• Six Philadelphia Flower Show tickets, $150
  • Congreso Gala guest ticket, $50
  • Four Phillies tickets (Sept 26), $300

Councilwoman Maria Quinones-Sanchez said she gave one set of Phillies tickets to a constituent who will soon deploy overseas and used the others herself. In an email, Sanchez wrote that “I am glad that we now have a public disclosure process for these gifts.”

Councilman Kenyatta Johnson – $690

  • Room rental and food and beverage costs at PECO’s Christian Street Services Building, $219
  • Two tickets and food and beverages in Corporate Suite for Sixers/Celtics game, $471

Councilwoman Jannie Blackwell – $675

  • Ten tickets to the Mann Music Center, $525.00
  • Six tickets to the Philadelphia Flower Show, $150.00

Blackwell said her staff gives the tickets to constituents, sometimes calling PECO to ask for them. “People just call and say, ‘Are there any around?’ and you just call,” said Blackwell. “For me, it’s just a public service.”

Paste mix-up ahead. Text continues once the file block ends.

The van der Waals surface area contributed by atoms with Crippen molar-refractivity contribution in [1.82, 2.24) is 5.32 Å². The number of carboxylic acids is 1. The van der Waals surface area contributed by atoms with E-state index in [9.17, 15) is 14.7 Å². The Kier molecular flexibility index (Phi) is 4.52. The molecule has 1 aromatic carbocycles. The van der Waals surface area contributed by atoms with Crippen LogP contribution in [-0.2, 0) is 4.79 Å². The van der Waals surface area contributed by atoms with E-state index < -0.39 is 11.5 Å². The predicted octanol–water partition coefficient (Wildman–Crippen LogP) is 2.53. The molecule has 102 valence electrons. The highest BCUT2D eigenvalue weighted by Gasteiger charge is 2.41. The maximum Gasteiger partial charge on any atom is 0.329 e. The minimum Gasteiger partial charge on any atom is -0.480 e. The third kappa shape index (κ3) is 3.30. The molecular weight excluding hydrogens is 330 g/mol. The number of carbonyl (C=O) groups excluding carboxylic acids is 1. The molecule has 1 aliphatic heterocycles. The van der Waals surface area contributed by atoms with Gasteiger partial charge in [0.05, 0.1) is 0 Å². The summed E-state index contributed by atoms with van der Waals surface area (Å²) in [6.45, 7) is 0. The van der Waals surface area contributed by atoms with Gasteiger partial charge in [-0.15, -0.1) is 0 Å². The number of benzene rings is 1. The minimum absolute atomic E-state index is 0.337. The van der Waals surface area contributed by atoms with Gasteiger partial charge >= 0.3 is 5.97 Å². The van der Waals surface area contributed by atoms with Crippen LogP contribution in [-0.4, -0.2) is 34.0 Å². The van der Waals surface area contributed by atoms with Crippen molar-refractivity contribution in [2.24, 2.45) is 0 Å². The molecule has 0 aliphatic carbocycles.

Councilman Bill Green – $440

  • Two tickets to Concillio 50th Anniversary Gala, $440.00

Councilman Wilson Goode, Jr. – $380

  • Two tickets in a corporate suite for the sixers/raptors game, including food and beverages – $380

Goode said that while he accepted the tickets, he was a co-sponsor of the paid sick leave bill, he’s tried to re-introduce the measure in another bill, and he will be co-sponsoring another attempt to pass the measure this January.

Councilman William Greenlee – $511

  • Four tickets to the Philadelphia Auto Show,  $36
  • Six tickets to the Philadelphia Flower Show, $150
  • Two tickets to the Philadelphia Flower Show Preview party, $300
  • Guest at Coaches vs. Cancer Breakfast for the American Cancer Society, $25

Councilman James Kenney – $255

  • Lunch Meeting with PECO Representatives, $20
  • Ten tickets to the Mummers’ Fancy Brigade Show, $210
  • Guest at the Coaches vs. Cancer Breakfast for the American Cancer Society, $25

Michael Resnick, Director of Public Safety, Gloria Cesarez, Director of LGBT Affaris

  • Two sets of two tickets each to the International Equality Dinner, $206